Europe’s top court has set a new line for the policing of illegal speech online. The ruling has implications for how speech is regulated on online platforms — and is likely to feed into wider planned reform of regional rules governing platforms’ liabilities.
Per the CJEU decision, platforms such as Facebook can be instructed to hunt for and remove illegal speech worldwide — including speech that’s “equivalent” to content already judged illegal.
Although any such takedowns remain within the framework of “relevant international law”.
So in practice it does not that mean a court order issued in one EU country will get universally applied in all jurisdictions as there’s no international agreement on what constitutes unlawful speech or even more narrowly defamatory speech.
Existing EU rules on the free flow of information on ecommerce platforms — aka the eCommerce Directive — which state that Member States cannot force a “general content monitoring obligation” on intermediaries, do not preclude courts from ordering platforms to remove or block illegal speech, the court has decided.
That decision worries free speech advocates who are concerned it could open the door to general monitoring obligations being placed on tech platforms in the region, with the risk of a chilling effect on freedom of expression.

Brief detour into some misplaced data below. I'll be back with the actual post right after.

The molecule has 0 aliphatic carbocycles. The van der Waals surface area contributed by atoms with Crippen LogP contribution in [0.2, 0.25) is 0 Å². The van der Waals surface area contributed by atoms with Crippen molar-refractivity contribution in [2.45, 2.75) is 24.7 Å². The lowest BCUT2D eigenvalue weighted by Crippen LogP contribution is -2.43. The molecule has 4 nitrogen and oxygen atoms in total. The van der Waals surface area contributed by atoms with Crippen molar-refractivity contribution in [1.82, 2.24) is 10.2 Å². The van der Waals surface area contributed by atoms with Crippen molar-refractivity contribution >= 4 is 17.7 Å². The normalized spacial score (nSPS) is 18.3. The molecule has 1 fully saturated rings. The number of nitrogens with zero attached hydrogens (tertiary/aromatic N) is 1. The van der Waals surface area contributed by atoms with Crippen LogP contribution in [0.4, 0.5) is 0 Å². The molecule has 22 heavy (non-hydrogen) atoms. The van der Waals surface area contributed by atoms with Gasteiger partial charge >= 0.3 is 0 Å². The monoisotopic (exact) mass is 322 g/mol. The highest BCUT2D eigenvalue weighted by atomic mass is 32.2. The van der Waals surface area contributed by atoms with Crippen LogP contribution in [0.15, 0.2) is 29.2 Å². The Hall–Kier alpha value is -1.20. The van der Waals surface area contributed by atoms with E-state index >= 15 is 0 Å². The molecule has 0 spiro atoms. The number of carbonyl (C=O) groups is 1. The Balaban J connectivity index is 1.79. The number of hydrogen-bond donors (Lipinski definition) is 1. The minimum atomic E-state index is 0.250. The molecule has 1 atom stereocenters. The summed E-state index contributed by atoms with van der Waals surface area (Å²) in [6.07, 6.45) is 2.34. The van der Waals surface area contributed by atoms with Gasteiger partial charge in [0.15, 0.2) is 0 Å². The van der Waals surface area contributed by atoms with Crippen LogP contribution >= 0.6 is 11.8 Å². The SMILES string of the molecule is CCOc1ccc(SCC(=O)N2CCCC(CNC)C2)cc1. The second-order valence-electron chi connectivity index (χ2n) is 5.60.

Facebook has also expressed concern. Responding to the ruling in a statement, a spokesperson told us:
“This judgement raises critical questions around freedom of expression and the role that internet companies should play in monitoring, interpreting and removing speech that might be illegal in any particular country. At Facebook, we already have Community Standards which outline what people can and cannot share on our platform, and we have a process in place to restrict content if and when it violates local laws. This ruling goes much further. It undermines the long-standing principle that one country does not have the right to impose its laws on speech on another country. It also opens the door to obligations being imposed on internet companies to proactively monitor content and then interpret if it is “equivalent” to content that has been found to be illegal. In order to get this right national courts will have to set out very clear definitions on what ”identical” and ”equivalent” means in practice. We hope the courts take a proportionate and measured approach, to avoid having a chilling effect on freedom of expression.”
The legal questions were referred to the CJEU by a court in Austria, and stem from a defamation action brought by Austrian Green Party politician, Eva Glawischnig, who in 2016 filed suit against Facebook after the company refused to take down posts she claimed were defamatory against her.
In 2017 an Austrian court ruled Facebook should take the defamatory posts down and do so worldwide. However Glawischnig also wanted it to remove similar posts, not just identical reposts of the illegal speech, which she argued were equally defamatory.
The current situation where platforms require notice of illegal content before carrying out a takedown are problematic, from one perspective, given the scale and speed of content distribution on digital platforms — which can make it impossible to keep up with reporting re-postings.
Facebook’s platform also has closed groups where content can be shared out of sight of non-members, and where an individual could therefore have no ability to see unlawful content that’s targeted at them — making it essentially impossible for them to report it.